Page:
- January 8, 2023
- Posted by: CFA Society India
Munify, India’s first National Municipal Database
Indore municipal corporation has just announced a Rs. 244 crore green bond to part fund a solar power project in the city. Further, the bond will invite retail participation, bringing green bonds into the retail discourse. There is a new optimism in the air about municipal bonds.
While everyone agrees that municipal bonds is the way forward, there is also an awareness of the challenges that lie ahead. The first of the challenges is that there are few municipal issuers with high credit quality. 87% of the 44 municipal issuances so far, had AA ratings and above. These ratings were achieved with considerable credit enhancement to cater to provident funds which are by law mandated to invest in high safety instruments. In the absence of the high levels of credit enhancement, the credit ratings would be lower.
Low credit quality of municipal issuers: A status update on credit ratings awarded to AMRUT cities dated February 2020, states that 163 of the 468 cities achieved investment grade ratings (BBB- and above). This means that barely 35% of the municipalities rated were credit worthy. Further, with the onset of the Covid 19, the last two years have seen a decline in the own revenues of the urban local bodies which would have negatively impacted the credit ratings.
An analysis of the credit ratings available on the website of the rating agencies as at December end 2022, shows that there are 23 issuers with Adequate safety (A) and High safety (AA) ratings. About 15 of these issuers have not raised bonds in the last five years. Assuming an average issuance size of Rs. 100 crores, we can estimate Rs. 1500 crores of municipal bonds issuance in the near term.
Local governments have low level of own revenues: As per a recent report on the financial health of smart cities published jointly by Munify and the National Institute of Urban Affairs (NIUA), the municipal corporations of these cities are highly dependent on grants for both revenue and capital expenditure. The same point was brought out by the Report on Municipal Finances by the Reserve Bank of India- the increased reliance on transfers, and capital expenditure being funded by State and Central grants (Section II, Conclusion; page 17).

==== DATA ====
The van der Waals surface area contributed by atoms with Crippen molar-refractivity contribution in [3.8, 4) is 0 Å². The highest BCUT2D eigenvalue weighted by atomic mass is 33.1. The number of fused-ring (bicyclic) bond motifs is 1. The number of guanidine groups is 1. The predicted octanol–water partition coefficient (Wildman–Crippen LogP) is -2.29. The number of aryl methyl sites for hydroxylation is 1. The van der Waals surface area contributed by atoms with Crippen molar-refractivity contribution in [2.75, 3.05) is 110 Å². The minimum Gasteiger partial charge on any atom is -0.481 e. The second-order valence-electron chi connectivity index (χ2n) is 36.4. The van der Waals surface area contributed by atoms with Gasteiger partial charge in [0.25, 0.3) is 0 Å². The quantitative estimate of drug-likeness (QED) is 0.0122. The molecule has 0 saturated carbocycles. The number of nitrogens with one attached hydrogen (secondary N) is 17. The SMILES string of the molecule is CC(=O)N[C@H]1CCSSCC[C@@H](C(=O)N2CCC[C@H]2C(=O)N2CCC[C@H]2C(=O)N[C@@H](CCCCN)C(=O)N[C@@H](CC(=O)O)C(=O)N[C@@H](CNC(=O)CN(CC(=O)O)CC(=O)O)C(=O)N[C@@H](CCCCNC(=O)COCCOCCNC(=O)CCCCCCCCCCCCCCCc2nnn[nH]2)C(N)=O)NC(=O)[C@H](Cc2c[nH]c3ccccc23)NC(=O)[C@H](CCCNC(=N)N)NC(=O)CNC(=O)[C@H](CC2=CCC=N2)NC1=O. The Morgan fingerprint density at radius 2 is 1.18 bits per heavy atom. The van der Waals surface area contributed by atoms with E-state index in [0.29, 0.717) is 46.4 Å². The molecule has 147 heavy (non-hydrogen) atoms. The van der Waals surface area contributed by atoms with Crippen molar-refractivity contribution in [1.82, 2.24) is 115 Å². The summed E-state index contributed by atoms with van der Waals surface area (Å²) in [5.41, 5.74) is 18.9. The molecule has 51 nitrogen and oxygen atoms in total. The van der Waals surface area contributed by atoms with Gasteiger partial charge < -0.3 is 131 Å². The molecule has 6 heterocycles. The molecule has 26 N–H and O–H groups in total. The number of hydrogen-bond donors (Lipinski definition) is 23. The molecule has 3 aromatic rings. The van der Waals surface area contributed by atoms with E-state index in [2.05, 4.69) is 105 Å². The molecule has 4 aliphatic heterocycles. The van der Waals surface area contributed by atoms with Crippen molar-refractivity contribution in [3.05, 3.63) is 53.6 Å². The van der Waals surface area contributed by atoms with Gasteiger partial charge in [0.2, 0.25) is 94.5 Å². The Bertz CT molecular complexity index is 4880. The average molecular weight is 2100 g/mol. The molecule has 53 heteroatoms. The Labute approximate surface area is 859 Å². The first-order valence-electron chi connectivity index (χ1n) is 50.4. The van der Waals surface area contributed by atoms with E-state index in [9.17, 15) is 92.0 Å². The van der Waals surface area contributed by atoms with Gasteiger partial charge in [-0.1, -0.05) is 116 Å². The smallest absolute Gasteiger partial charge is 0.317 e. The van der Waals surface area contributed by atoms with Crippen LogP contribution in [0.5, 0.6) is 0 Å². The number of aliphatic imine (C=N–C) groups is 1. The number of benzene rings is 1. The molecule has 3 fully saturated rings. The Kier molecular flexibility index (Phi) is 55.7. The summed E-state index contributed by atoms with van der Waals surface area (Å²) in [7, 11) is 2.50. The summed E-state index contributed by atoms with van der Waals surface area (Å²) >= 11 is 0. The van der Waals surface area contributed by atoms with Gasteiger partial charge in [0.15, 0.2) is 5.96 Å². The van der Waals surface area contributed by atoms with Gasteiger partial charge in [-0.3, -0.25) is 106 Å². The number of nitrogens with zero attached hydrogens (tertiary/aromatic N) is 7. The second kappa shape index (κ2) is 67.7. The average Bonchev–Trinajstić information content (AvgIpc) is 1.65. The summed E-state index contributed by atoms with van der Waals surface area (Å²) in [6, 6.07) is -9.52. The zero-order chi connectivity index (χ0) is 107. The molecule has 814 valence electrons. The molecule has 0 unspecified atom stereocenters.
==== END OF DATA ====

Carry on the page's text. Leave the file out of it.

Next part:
Growing own revenues is crucial to achieving attractive credit ratings.
Access to municipal financial information: The second challenge is the lack of financial management systems in the local governments. To the investors, these translate into a lack of availability of updated information on the issuers. Of the 100 smart cities, only 25 cities had both updated budgets and accounts as at October end, 20221.
Even the information available in public domain is not presented in a way that is easy to digest- budgets are published in different languages, not always coded as per the national municipal accounting manual and there is a significant variance between historical figures (Actuals) presented in these documents and those published in audited statements. There is no reconciliation statement in either the budget or the financial statements explaining the difference between these two sets of figures.
At munify.in, we have created a tech platform where municipal financial information can be quickly accessed and analysed. We hope such initiatives to build an information infrastructure for the municipal bond market, will widen the investor community.